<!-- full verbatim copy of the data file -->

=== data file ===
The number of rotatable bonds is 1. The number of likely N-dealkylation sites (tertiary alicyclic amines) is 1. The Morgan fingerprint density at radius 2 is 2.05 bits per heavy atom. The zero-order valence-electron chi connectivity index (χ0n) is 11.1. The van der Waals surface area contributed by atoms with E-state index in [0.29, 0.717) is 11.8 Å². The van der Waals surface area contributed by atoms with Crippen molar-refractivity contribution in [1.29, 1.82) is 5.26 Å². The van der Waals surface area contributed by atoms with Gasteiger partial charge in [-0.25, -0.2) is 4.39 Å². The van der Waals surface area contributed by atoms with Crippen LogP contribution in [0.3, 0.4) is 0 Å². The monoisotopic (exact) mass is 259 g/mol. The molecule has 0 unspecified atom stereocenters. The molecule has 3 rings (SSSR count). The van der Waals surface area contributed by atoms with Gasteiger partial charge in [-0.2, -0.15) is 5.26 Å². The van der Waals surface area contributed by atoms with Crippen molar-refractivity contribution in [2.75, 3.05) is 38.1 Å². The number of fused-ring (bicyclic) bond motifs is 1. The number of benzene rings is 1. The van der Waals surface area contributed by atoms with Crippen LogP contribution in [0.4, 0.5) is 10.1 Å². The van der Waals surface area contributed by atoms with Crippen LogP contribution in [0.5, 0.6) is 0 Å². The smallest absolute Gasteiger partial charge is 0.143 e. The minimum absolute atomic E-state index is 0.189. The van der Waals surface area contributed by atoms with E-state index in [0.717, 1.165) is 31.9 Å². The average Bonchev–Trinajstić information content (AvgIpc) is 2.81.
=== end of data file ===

The number of rotatable bonds is 1. The number of likely N-dealkylation sites (tertiary alicyclic amines) is 1. The Morgan fingerprint density at radius 2 is 2.05 bits per heavy atom. The zero-order valence-electron chi connectivity index (χ0n) is 11.1. The van der Waals surface area contributed by atoms with E-state index in [0.29, 0.717) is 11.8 Å². The van der Waals surface area contributed by atoms with Crippen molar-refractivity contribution in [1.29, 1.82) is 5.26 Å². The van der Waals surface area contributed by atoms with Gasteiger partial charge in [-0.25, -0.2) is 4.39 Å². The van der Waals surface area contributed by atoms with Crippen LogP contribution in [0.3, 0.4) is 0 Å². The monoisotopic (exact) mass is 259 g/mol. The molecule has 0 unspecified atom stereocenters. The molecule has 3 rings (SSSR count). The van der Waals surface area contributed by atoms with Gasteiger partial charge in [-0.2, -0.15) is 5.26 Å². The van der Waals surface area contributed by atoms with Crippen molar-refractivity contribution in [2.75, 3.05) is 38.1 Å². The number of fused-ring (bicyclic) bond motifs is 1. The number of benzene rings is 1. The van der Waals surface area contributed by atoms with Crippen LogP contribution in [0.4, 0.5) is 10.1 Å². The van der Waals surface area contributed by atoms with Crippen LogP contribution in [0.5, 0.6) is 0 Å². The smallest absolute Gasteiger partial charge is 0.143 e. The minimum absolute atomic E-state index is 0.189. The van der Waals surface area contributed by atoms with E-state index in [0.717, 1.165) is 31.9 Å². The average Bonchev–Trinajstić information content (AvgIpc) is 2.81.